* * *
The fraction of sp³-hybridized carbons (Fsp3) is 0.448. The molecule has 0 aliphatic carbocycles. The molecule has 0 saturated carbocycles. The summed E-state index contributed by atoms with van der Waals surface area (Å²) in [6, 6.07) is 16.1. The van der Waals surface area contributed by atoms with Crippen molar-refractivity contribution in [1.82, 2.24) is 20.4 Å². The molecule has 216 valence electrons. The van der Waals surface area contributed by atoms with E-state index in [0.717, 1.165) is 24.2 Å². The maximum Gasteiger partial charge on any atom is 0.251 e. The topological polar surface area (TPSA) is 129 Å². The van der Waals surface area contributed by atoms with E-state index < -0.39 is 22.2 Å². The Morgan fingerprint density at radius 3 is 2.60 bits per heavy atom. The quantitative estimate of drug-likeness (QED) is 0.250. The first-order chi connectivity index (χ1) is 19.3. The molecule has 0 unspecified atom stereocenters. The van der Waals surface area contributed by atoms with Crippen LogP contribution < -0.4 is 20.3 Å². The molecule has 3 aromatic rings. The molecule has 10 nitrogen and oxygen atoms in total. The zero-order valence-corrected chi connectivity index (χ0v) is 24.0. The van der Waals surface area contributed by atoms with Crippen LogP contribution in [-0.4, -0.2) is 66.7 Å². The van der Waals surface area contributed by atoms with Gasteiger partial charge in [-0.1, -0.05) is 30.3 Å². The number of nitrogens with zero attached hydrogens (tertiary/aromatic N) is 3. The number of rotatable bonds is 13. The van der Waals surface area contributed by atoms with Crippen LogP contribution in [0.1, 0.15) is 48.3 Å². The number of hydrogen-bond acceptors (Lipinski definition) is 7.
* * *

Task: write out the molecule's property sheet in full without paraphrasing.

The fraction of sp³-hybridized carbons (Fsp3) is 0.448. The molecule has 0 aliphatic carbocycles. The molecule has 0 saturated carbocycles. The summed E-state index contributed by atoms with van der Waals surface area (Å²) in [6, 6.07) is 16.1. The van der Waals surface area contributed by atoms with Crippen molar-refractivity contribution in [1.82, 2.24) is 20.4 Å². The molecule has 216 valence electrons. The van der Waals surface area contributed by atoms with E-state index in [0.717, 1.165) is 24.2 Å². The maximum Gasteiger partial charge on any atom is 0.251 e. The topological polar surface area (TPSA) is 129 Å². The van der Waals surface area contributed by atoms with E-state index < -0.39 is 22.2 Å². The Morgan fingerprint density at radius 3 is 2.60 bits per heavy atom. The quantitative estimate of drug-likeness (QED) is 0.250. The first-order chi connectivity index (χ1) is 19.3. The molecule has 0 unspecified atom stereocenters. The van der Waals surface area contributed by atoms with Crippen LogP contribution < -0.4 is 20.3 Å². The molecule has 3 aromatic rings. The molecule has 10 nitrogen and oxygen atoms in total. The zero-order valence-corrected chi connectivity index (χ0v) is 24.0. The van der Waals surface area contributed by atoms with Crippen LogP contribution in [-0.4, -0.2) is 66.7 Å². The van der Waals surface area contributed by atoms with Gasteiger partial charge in [-0.1, -0.05) is 30.3 Å². The number of nitrogens with zero attached hydrogens (tertiary/aromatic N) is 3. The number of rotatable bonds is 13. The van der Waals surface area contributed by atoms with Crippen LogP contribution in [0.1, 0.15) is 48.3 Å². The number of hydrogen-bond acceptors (Lipinski definition) is 7.